Little Caribbean v Little Haiti – Not So Simple To Designate A Cultural Area In Flatbush

Little Caribbean v Little Haiti – Not So Simple To Designate A Cultural Area In Flatbush
Shelley Worrell of CaribBEING.

FLATBUSH JUNCTION – This morning around 10:30 am about two dozen neighbors, activists and members of the press gathered at the Flatbush Junction to hear a large swath of Flatbush, East Flatbush, and PLG be pronounced – Little Caribbean.

The driving force behind this designation is Shelley Worrell of CaribBEING, a local cultural institution that started as Flatbush Film Festival back in 2010 and has grown to include creating experiences and curating exhibitions.

Creating the Little Caribbean seems like a natural next step in her efforts to preserve and celebrate Caribbean food, culture and small businesses in the area, home to one of the largest populations of Caribbean immigrants in the country.

The organizers hope that the designation of the Little Caribbean will help create jobs and attract tourists to the area:

The footprint runs along Flatbush Avenue from Empire to Nostrand Avenues (known as the Junction), includes the commercial area along Church Avenue from Ocean Avenue to New York Avenue, and Nostrand Avenue from Empire to Flatbush Avenues. All in all – about 5 miles of commercial corridors.

Brooklyn Borough President Eric Adams (center) at the event designating the Little Caribbean

The initiative has received support from the Caribbean Tourism Organization (CTO), NYC & Company, Brooklyn Borough President Eric Adams and the Flatbush Nostrand Junction BID, Worrell said in a press release.

“I’m proud to be a longtime supporter of the Little Caribbean, and I’m even prouder that this designation is coming to fruition,” said Brooklyn Borough President Eric Adams in a statement. “Brooklyn is the epicenter of the Caribbean Diaspora, and this branding promises to have an incalculable value on the economic development and cultural pride of Flatbush and East Flatbush.”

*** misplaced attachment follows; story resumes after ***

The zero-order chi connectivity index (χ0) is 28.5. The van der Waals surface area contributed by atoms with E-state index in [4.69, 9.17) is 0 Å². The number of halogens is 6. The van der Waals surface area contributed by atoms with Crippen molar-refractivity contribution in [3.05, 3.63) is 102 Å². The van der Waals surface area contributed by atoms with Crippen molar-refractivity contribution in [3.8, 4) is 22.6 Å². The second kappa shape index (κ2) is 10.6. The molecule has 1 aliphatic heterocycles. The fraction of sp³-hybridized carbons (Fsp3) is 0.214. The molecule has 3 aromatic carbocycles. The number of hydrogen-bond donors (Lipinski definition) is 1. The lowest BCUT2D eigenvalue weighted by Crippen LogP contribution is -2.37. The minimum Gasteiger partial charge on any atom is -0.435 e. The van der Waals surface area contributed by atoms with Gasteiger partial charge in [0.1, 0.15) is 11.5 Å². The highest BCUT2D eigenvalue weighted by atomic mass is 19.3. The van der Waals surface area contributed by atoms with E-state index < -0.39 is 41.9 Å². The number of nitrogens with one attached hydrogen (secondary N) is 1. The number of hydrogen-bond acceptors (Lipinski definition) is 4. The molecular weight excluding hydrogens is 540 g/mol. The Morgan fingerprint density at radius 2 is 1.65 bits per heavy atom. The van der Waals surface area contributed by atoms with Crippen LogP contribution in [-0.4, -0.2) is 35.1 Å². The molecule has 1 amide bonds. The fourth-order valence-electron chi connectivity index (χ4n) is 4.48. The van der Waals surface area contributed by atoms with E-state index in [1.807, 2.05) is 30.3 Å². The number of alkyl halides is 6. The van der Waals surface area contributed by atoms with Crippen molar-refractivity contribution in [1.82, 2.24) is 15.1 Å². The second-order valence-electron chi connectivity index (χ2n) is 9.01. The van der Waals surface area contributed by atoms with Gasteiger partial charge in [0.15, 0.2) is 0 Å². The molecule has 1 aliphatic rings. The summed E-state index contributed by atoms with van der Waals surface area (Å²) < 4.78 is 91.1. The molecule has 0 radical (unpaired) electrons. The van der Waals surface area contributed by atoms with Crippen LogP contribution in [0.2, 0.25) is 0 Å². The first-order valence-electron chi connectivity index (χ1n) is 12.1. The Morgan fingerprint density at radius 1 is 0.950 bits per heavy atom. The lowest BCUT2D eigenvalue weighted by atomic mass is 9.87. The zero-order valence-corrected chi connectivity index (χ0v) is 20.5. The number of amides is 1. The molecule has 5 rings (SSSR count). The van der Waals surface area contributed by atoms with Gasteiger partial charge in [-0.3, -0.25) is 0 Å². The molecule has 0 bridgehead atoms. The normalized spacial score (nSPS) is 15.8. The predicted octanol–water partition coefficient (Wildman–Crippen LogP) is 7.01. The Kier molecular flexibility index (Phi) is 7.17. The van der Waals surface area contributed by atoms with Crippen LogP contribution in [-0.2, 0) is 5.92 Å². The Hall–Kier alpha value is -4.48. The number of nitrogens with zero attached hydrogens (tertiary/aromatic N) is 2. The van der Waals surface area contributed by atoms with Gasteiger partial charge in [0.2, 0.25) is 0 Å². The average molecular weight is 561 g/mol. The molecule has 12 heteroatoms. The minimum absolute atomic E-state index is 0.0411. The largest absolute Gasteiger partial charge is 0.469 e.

There was music, of course.

The event took place a few blocks south of Assembly member Rodneyse Bichotte’s office, however, she was not there. Local council members Mathieu Eugene and Jumanee Williams that represent the area were also nowhere to be seen.

Assemblymember Bichotte issued a feisty press release last night, saying that the designation of “Little Caribbean” was premature, and did not have a wide community support:

“For example, no meetings were held with the local elected officials including Congresswoman Yvette Clarke, State Senator Kevin Parker, Assemblymember N. Nick Perry, Assemblymember Diana Richardson, Assemblymember Rodneyse Bichotte, Councilmember Mathieu Eugene, and District Leaders Josue Pierre, Melba Brown, and Cory Provost, as well as the honorable Dr. Roy Hastick, who came up with the original idea. In addition, the local Business Improvement Districts (BIDS) are not entirely on board including the Flatbush and Church Avenue BIDs as well as Crown Heights merchants for similar reasons.

The support of the idea for the designation is welcome, but it has to be discussed with local community members. ”

The issue at heart? Designation for a “Little Haiti.” The Haitian community supports the designation of both “Little Haiti” and “Little Caribbean,” said Assemblymember  Bichotte, who is the first Haitian-American to be elected to the State Legislature from New York City. “However, we were taken aback by the lack of engagement that has been shown to many of the elected officials and key stakeholders within the Haitian community throughout the overall process.”

“Haiti has had a unique position within the Caribbean — it is in the Caribbean, but not of the Caribbean. Although Haiti is geographically part of the Caribbean, the Haitian community has historically been singled out and excluded as a member of the greater Caribbean community, which is why Haitians have had to build separate communities and organizations in order to survive,” she said.

“Little Haiti” exists, de facto, because when Haitians first moved to the Flatbush neighborhood of Brooklyn, they were isolated in part due to speaking French-Creole versus English, which is spoken by other Caribbean countries.

“Old wounds have been opened as the voices of the community and elected officials have not been engaged throughout the designation process. Although, the journey to unity has come a long way between island politics and differences, having both designations would be ideal to acknowledge the Haitian people’s struggle,” Assembly woman noted.